Did my commentary a few days ago quoting Dr Tristan Smith’s remarks about the inevitability of a carbon-free fuel environment by 2050 reveal that I have been ‘drinking the Kool-Aid’*, as one reader suggested to me? Or was it, as a commentator on LinkedIn remarked, a “great article [with] very good insights from Tristan on the issues surrounding the decarbonisation of shipping”?
Perhaps you agree with the reader who urged me to “keep up the good discussion: the topic is spot on. Ordering another ship with a conventional propulsion system is the biggest mistake a shipowner can make”? Or do you empathise with the correspondent who is “scared” by the statement I quoted from the International Chamber of Shipping (ICS) warning of the lack of suitable technologies to meet IMO’s greenhouse gas (GHG) reduction targets?
I have been inviting reactions to a series of comment pieces over the past few weeks on the general subject of fuel availability and its associated regulatory implications and my piece based on Tristan’s remarks – he is Reader in Energy and Shipping at University College London – prompted more feedback than usual.
I have been focusing on this theme because the 1 January 2020 deadline for reduced sulphur emissions is now less than five months away and must be high on the agenda of many company board meetings. My aim has been to flag up some aspects of the debate that should be taken into account and in this instalment I will summarise some of the feedback I have received in the past few days. From the brief extracts I have quoted above, it is clear that this is a polarising debate.
First, I’ll pick up on the question of high-sulphur fuel oil (HSFO) availability post 2020. I had previously relayed comments by an oil refinery expert who had argued that refineries would have no incentive to produce HFO in the future and invited a reasoned argument to show the contrary.
Scrubber maker Pacific Green Technologies (PCT) has sent me a response that describes those who warn of an HFO shortage as ‘alarmists’ but it acknowledges what my consultant had said about refineries being built in India, the Middle East and Asia: that “most are not producing any bunkers in their economic models.”
“This is true,” PCT accepts; “most new refineries will be super-modern and will not produce HSFO in the medium-to-short-term.” However, “there are 700 refineries in the world and very few are super-modern.” Many cannot afford to upgrade and for those that can, there is no hurry: “given that the uptake of scrubber-installed vessels is increasing, most refineries see no immediate need to upgrade. There will be plenty of customers for their HSFO and they can upgrade gradually,” PCT said.
To be fair, Tristan made a similar point in his comments so there is agreement that HSFO can be available for some time to come. Whether bunker suppliers will stock it remains to be seen.
Meanwhile, IMO’s GHG emission reduction timeline cannot be ignored. But what does its target of reducing carbon emissions by at least 50% by 2050 actually mean? “The amount of ignorance [being shown] about ‘Green’ and ‘renewables’ is actually quite astounding,” my Kool-Aid correspondent said. What about the carbon footprint for wind blades (made from carbon), or mining the cobalt and lithium needed for batteries, he wondered?
IMO’s Initial Strategy on reducing GHGs from shipping is silent on this, but it does include a list of 13 ‘candidate short-term measures’, one of which is to “develop robust lifecycle GHG/carbon intensity guidelines for all types of fuels” (4.7.11; you can read the full text here). If the word ‘lifecycle’ is intended to include a fuel’s carbon-footprint during manufacture, it is not spelled out and the tone of the document is very much focused on emissions from ships themselves.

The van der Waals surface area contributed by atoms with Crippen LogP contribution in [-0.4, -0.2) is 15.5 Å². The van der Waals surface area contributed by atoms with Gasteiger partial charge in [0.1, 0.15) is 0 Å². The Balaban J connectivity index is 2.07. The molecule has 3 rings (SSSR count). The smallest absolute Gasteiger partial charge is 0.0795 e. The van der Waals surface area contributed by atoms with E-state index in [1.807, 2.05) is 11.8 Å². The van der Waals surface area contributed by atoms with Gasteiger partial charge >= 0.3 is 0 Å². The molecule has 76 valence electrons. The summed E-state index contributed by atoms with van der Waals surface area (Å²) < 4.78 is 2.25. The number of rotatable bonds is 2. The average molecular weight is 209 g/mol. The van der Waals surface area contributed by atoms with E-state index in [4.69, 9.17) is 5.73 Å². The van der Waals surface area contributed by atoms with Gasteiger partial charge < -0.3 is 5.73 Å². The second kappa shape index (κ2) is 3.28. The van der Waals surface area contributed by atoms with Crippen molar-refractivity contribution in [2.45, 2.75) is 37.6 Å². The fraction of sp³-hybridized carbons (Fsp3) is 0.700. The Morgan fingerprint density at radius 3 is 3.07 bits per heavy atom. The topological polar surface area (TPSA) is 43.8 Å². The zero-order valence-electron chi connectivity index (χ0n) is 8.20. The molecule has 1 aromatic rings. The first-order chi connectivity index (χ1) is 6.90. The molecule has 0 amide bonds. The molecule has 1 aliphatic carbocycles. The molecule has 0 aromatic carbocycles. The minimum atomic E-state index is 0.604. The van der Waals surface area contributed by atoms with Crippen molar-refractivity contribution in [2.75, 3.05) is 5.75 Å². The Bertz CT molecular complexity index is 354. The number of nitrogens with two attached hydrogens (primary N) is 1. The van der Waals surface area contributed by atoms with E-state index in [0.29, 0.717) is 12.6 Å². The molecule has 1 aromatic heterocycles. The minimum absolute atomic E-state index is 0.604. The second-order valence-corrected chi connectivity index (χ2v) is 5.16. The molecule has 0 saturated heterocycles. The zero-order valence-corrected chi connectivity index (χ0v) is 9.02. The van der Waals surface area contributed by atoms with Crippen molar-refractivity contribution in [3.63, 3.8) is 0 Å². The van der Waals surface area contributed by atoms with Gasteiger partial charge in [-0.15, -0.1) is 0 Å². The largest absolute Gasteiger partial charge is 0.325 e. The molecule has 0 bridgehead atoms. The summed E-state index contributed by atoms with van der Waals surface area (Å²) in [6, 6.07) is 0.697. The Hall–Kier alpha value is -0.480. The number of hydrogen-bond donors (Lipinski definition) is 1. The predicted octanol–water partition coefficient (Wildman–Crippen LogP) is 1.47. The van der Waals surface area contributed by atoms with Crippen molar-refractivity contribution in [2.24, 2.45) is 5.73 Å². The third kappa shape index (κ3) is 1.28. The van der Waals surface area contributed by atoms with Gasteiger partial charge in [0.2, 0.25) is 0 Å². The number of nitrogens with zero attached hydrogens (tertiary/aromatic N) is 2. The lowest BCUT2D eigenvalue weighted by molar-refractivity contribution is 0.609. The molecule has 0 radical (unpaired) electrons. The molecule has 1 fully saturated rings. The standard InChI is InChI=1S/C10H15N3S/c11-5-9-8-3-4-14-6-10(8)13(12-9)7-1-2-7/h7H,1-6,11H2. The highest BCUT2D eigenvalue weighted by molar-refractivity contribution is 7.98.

Of course, this is just an initial strategy; perhaps further strategies will look at the bigger picture but, as it stands, it appears to be addressing only GHG emissions from ships themselves, which is treating some of the symptoms rather than the whole disease.
Whatever IMO’s figures represent, the International Chamber of Shipping has said – as I mentioned in my previous article – that “the technologies necessary to achieve [them] do not currently exist at a scale or in a form which is commercially viable for widespread use by international shipping.”
My ‘scared’ correspondent takes issue with this. He is Brian Boserup, founder of the Danish think-tank Blue Technology and he told me that he has spent 11 years “working to bring shipping on the zero emission track.” He expects to have a demonstrator ready by August 2021 and is confident that “when the world becomes aware that we can go to zero emissions with already-known technologies, the legislation will soon follow.” I have asked him for some details about his work.
It is vital that decisions at every level – from individual ships to global policies – are taken on the basis of informed analysis. Yet, from the reactions I have received over the past few weeks, it is clear that this is only part of the story: there is a lot of analysis available but different interpretations of it create the polarisations I have outlined here.
Do they matter? In the short term, no. But if IMO or regional or national authorities were to include carbon-reduction deadlines in statutes – echoing the tiered-approach we saw to NOx reduction – things will become more serious. In the light of that, I would like to move the discussion onto whether IMO’s GHG dates should become more than an aspirational strategy and what would happen if they did. Email me with your thoughts now.
*‘Drinking the Kool-Aid’ describes someone who has “accepted an idea or changed a preference due to popularity, peer pressure, or persuasion,” Wikipedia says. It has a macabre origin in the 1978 Jonestown massacre.